In November 2012, the Federal Trade Commission (FTC) warned 22 hotels, including Marriott, that their pricing practices around resort fees may violate federal consumer protection laws by misrepresenting the true price of hotel rooms. In 2017, the FTC’s Bureau of Economics issued a report concluding that “separating mandatory resort fees from posted room rates without first disclosing the total price is likely to harm consumers.”
Marriott has charged resort fees to tens of thousands of District consumers over the years, totaling millions of dollars. OAG alleges that over the past decade, Marriott has violated the District’s Consumer Protection Procedures Act and harmed District consumers by:
Hiding the true price of hotel rooms: Marriott conceals the true total price of hotel rooms by advertising one rate, then charging mandatory “resort fees,” “amenity fees,” or “destination fees” on top of the advertised price. At least 189 Marriott properties worldwide charge these hidden fees, which range from $9 to as much as $95 per room per day, and consumers only find out about these fees after they begin to book a room.
Failing to clearly disclose all booking fees: The room prices Marriott lists on its own website and on third-party hotel-booking sites do not include mandatory resort fees and these fees are not disclosed up front. Consumers do not learn the total price of their hotel rooms until they begin the booking process, and resort fee disclosures are often hidden in obscure areas, confusingly worded, or presented in smaller print than the advertised rates. This leads consumers to believe they will be paying less for a hotel room than the true total cost. It also makes it extremely difficult for consumers to gather all the information they need to compare prices and make informed choices.
Misrepresenting that resort fees are imposed by the government: In many instances, Marriott includes resort fees near the end of a hotel-booking transaction under the heading “Taxes and Fees.” By combining the amounts that consumers were asked to pay for resort fees with their tax payments under a generic heading, Marriott leads consumers to believe the resort fees were government-imposed charges, rather than additional daily charges paid to Marriott.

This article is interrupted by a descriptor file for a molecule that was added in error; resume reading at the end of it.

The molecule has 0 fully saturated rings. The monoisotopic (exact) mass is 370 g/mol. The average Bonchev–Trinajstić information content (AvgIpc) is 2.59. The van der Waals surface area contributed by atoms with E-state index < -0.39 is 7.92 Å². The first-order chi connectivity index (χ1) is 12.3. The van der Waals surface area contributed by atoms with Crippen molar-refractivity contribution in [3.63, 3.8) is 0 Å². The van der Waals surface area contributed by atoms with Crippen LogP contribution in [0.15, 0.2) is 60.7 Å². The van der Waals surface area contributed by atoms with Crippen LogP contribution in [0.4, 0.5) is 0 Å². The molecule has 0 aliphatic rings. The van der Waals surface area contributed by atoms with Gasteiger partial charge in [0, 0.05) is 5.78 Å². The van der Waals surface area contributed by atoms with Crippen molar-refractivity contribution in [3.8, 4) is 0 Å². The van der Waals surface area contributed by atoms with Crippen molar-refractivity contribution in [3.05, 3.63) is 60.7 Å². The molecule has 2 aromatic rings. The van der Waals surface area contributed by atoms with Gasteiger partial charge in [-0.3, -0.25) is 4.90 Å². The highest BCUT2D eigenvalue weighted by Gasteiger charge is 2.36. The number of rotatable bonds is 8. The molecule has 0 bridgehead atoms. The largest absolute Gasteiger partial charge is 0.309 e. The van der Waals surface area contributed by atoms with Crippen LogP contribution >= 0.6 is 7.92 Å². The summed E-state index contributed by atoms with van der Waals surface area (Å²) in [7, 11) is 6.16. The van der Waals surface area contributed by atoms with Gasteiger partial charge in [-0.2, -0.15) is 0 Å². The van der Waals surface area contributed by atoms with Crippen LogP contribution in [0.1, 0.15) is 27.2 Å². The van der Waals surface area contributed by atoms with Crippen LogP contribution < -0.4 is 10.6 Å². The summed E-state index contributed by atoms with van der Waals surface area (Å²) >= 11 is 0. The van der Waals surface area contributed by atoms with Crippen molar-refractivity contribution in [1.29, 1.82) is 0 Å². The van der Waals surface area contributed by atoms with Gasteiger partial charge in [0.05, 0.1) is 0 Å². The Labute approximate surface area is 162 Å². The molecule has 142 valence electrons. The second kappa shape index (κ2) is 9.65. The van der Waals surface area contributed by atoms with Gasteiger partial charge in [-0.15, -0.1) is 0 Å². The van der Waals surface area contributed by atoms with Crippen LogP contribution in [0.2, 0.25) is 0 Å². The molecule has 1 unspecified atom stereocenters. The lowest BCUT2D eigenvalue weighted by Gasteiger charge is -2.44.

Misleading consumers about what resort fees actually pay for: In some instances, Marriott makes confusing or contradictory representations about why they are charging resort fees and what services or amenities consumers are actually paying for.
The complaint is available at: https://oag.dc.gov/sites/default/files/2019-07/Marriott-Complaint.pdf
This lawsuit follows an investigation into the hotel industry’s pricing practices by the Attorneys General in all 50 states and the District of Columbia. OAG is seeking a court order to force Marriott to advertise the true prices of its hotel rooms up front, pay restitution to District consumers who paid deceptive resort fees, and pay civil penalties for violating the District’s consumer protection laws.
The lawsuit PDF is worth a read, although we have highlighted the main points and the release from the OAG is comprehensive.
There are several reasons why hotel companies such as Marriott love these, beyond making the headline price look lower that we have covered previously:
1. Charging them on award stays
- Marriott charges these scam fees also on award stays while Hilton and Hyatt won’t.
2. Travel agent commission
- The resort fee part of the rate is non-commisionable for agents.
3. No loyalty program points for the fee
- Loyalty program members won’t earn points for the fee because it is classified as “tax”.
4. Dodging taxes
- Hotels now usually charge the usual lodging taxes in top of the resort fee but that has not and likely still is not always the case depriving municipalities of revenue.
These resort, destination or amenity fees usually include items that already are included in elite benefits or “amenities” that people no longer use like local phone calls.
These fees are not only an issue with Marriott but with all other hotel companies as well and they have been spreading to cities lately as “destination fees”. This practice simple has to end.